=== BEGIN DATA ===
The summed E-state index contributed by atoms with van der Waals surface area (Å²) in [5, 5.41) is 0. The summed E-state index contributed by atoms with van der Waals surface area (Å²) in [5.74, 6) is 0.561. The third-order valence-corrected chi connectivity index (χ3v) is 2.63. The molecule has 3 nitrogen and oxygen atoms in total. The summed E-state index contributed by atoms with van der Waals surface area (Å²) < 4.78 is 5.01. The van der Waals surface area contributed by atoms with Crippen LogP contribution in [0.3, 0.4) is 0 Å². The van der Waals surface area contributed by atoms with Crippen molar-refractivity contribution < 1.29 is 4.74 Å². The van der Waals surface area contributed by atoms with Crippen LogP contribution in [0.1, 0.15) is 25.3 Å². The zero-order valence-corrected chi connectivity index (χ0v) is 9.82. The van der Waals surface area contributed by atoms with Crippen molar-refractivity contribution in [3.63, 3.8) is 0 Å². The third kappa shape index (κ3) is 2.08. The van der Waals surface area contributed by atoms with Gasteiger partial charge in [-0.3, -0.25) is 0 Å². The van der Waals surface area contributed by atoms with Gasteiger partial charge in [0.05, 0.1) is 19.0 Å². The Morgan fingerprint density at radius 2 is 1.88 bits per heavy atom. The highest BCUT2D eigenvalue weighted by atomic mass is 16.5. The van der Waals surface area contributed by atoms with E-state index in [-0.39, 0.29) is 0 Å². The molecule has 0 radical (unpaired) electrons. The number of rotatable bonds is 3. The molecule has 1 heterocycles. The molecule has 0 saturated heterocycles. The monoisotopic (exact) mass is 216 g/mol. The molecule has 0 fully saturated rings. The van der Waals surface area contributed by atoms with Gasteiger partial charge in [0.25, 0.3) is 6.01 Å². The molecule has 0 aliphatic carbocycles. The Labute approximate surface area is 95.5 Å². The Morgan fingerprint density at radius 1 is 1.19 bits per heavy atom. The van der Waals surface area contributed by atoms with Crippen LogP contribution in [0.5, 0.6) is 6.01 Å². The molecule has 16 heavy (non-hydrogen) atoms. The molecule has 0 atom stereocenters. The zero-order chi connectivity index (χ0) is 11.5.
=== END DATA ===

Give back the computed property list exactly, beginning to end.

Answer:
The summed E-state index contributed by atoms with van der Waals surface area (Å²) in [5, 5.41) is 0. The summed E-state index contributed by atoms with van der Waals surface area (Å²) in [5.74, 6) is 0.561. The third-order valence-corrected chi connectivity index (χ3v) is 2.63. The molecule has 3 nitrogen and oxygen atoms in total. The summed E-state index contributed by atoms with van der Waals surface area (Å²) < 4.78 is 5.01. The van der Waals surface area contributed by atoms with Crippen LogP contribution in [0.3, 0.4) is 0 Å². The van der Waals surface area contributed by atoms with Crippen molar-refractivity contribution < 1.29 is 4.74 Å². The van der Waals surface area contributed by atoms with Crippen LogP contribution in [0.1, 0.15) is 25.3 Å². The zero-order valence-corrected chi connectivity index (χ0v) is 9.82. The van der Waals surface area contributed by atoms with Crippen molar-refractivity contribution in [3.63, 3.8) is 0 Å². The third kappa shape index (κ3) is 2.08. The van der Waals surface area contributed by atoms with Gasteiger partial charge in [-0.3, -0.25) is 0 Å². The van der Waals surface area contributed by atoms with Gasteiger partial charge in [0.05, 0.1) is 19.0 Å². The Morgan fingerprint density at radius 2 is 1.88 bits per heavy atom. The highest BCUT2D eigenvalue weighted by atomic mass is 16.5. The van der Waals surface area contributed by atoms with E-state index in [-0.39, 0.29) is 0 Å². The molecule has 0 radical (unpaired) electrons. The number of rotatable bonds is 3. The molecule has 1 heterocycles. The molecule has 0 saturated heterocycles. The monoisotopic (exact) mass is 216 g/mol. The molecule has 0 fully saturated rings. The van der Waals surface area contributed by atoms with Gasteiger partial charge in [0.25, 0.3) is 6.01 Å². The molecule has 0 aliphatic carbocycles. The Labute approximate surface area is 95.5 Å². The Morgan fingerprint density at radius 1 is 1.19 bits per heavy atom. The van der Waals surface area contributed by atoms with Crippen LogP contribution in [0.5, 0.6) is 6.01 Å². The molecule has 16 heavy (non-hydrogen) atoms. The molecule has 0 atom stereocenters. The zero-order chi connectivity index (χ0) is 11.5.